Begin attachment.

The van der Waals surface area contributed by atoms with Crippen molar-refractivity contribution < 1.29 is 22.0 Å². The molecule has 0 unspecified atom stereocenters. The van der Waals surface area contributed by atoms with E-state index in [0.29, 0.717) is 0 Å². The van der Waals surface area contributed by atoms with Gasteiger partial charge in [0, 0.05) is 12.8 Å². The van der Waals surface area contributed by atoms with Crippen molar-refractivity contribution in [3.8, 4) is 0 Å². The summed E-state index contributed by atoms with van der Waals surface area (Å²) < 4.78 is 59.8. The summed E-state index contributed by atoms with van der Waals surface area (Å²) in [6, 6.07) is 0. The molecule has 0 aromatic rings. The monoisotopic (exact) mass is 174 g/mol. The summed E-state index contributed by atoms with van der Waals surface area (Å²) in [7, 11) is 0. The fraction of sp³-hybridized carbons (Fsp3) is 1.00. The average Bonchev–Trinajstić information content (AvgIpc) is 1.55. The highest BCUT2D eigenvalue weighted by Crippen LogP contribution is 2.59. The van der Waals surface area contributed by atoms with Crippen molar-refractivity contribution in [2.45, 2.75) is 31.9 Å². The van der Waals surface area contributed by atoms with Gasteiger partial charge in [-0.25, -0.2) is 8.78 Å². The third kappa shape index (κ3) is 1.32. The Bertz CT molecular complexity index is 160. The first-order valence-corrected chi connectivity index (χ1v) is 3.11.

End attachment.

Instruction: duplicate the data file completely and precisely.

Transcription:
The van der Waals surface area contributed by atoms with Crippen molar-refractivity contribution < 1.29 is 22.0 Å². The molecule has 0 unspecified atom stereocenters. The van der Waals surface area contributed by atoms with E-state index in [0.29, 0.717) is 0 Å². The van der Waals surface area contributed by atoms with Gasteiger partial charge in [0, 0.05) is 12.8 Å². The van der Waals surface area contributed by atoms with Crippen molar-refractivity contribution in [3.8, 4) is 0 Å². The summed E-state index contributed by atoms with van der Waals surface area (Å²) < 4.78 is 59.8. The summed E-state index contributed by atoms with van der Waals surface area (Å²) in [6, 6.07) is 0. The molecule has 0 aromatic rings. The monoisotopic (exact) mass is 174 g/mol. The summed E-state index contributed by atoms with van der Waals surface area (Å²) in [7, 11) is 0. The fraction of sp³-hybridized carbons (Fsp3) is 1.00. The average Bonchev–Trinajstić information content (AvgIpc) is 1.55. The highest BCUT2D eigenvalue weighted by Crippen LogP contribution is 2.59. The van der Waals surface area contributed by atoms with Crippen molar-refractivity contribution in [2.45, 2.75) is 31.9 Å². The van der Waals surface area contributed by atoms with Gasteiger partial charge in [-0.25, -0.2) is 8.78 Å². The third kappa shape index (κ3) is 1.32. The Bertz CT molecular complexity index is 160. The first-order valence-corrected chi connectivity index (χ1v) is 3.11.